Hip Pain Treatment: What Are Your Non-Surgical Options?
Hip pain is a common cause of functional disability that affects almost 50% of aging adults. It can affect each patient differently and may have varying signs and symptoms. Typically, mild hip aches may be caused by non-threatening conditions, such as poor posture or altered gait.
Fortunately, these conditions may be corrected with therapy and rest, which can eventually help treat temporary hip pain. However, some causes of hip discomfort may not go away on their own. These include the following:
- Rheumatoid arthritis
- Trochanteric bursitis
- Pinched nerves
Getting diagnosed with one of these diseases does not automatically mean that you require surgery. There are several non-surgical methods that can help manage your pain so that you can get back to your active life. Learn more about them below.
Non-surgical treatment options for hip pain
If your discomfort does not get better with over-the-counter medications and home remedies, then it’s time to see your doctor or pain specialist. Generally, they will prescribe and recommend a combination of these techniques to decrease your hip pain.
Drugs and medications
Hip pain caused by chronic conditions usually comes with inflammation. If OTC medications like ibuprofen do not work, then your doctor may prescribe a more potent drug, such as:
- NSAIDs or non-steroidal anti-inflammatory drugs – these are used as the first line of treatment for pain associated with inflammation. Some examples of hip disorders that can be treated with NSAIDs include bursitis, arthritis, and tendinitis.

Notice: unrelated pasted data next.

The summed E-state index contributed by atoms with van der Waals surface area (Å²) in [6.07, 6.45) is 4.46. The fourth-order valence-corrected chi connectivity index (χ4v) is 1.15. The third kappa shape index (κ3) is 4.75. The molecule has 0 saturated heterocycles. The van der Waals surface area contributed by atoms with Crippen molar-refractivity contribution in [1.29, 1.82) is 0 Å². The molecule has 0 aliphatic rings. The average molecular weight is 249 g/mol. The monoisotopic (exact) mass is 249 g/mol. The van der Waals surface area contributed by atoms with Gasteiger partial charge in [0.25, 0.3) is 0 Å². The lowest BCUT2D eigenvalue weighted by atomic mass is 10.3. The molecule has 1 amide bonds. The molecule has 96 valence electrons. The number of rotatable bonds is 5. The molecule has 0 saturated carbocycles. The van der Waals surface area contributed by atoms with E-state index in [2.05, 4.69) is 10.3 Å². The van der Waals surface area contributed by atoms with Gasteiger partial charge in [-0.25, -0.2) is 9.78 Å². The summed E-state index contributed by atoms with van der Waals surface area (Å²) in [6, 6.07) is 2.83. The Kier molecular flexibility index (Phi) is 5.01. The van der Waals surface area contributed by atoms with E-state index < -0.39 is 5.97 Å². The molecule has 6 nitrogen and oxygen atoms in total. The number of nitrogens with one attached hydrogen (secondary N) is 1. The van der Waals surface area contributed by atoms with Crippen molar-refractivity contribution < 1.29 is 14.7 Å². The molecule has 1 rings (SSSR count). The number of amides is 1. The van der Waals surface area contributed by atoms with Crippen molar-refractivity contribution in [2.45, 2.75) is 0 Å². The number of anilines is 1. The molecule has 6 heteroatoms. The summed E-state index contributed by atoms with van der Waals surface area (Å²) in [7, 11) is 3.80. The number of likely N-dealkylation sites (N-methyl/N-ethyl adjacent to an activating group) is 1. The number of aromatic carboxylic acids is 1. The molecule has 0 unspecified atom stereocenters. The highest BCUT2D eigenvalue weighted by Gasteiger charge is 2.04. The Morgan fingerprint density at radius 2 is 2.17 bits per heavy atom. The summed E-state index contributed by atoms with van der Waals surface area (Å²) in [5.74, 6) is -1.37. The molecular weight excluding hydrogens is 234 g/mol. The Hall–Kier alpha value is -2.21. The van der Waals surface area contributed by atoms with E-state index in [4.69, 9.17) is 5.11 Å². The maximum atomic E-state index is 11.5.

- Corticosteroids – steroidal drugs that can reduce pain and inflammation in the hip area.
- Opioid analgesics – these are prescribed pain-relievers that can effectively decrease hip pain. However, these are only prescribed for a select number of patients with chronic symptoms, as they can cause dependency and addiction.
- DMARDs or disease-modifying anti-rheumatic drugs – can treat pain and reduce inflammation caused by autoimmune diseases, such as rheumatoid arthritis.
Physical and occupational therapy
Physical therapy plays an integral role in treating the different hip diseases that cause pain, stiffness, and weakness. Although it might not address the underlying cause of the disorder itself, it’s still an essential technique that can reduce pain and bring back functional mobility if combined with other treatment options.
Some of the benefits of undergoing rehabilitation and working with a physical therapist include the following:
- Strengthening the surrounding muscles and tendons of the hip, thus preventing further damage to other structures.
- Enhancing the range of motion and flexibility.
- Learning adaptive ways to improve mobility, thus taking the pressure off of the hip joint.
- Manual manipulation of joints and soft tissues decreases pain, stiffness, and inflammation.
- Guidance on using assistive devices to increase mobility.
- Advice on improving posture and how to function properly when the hip hurts.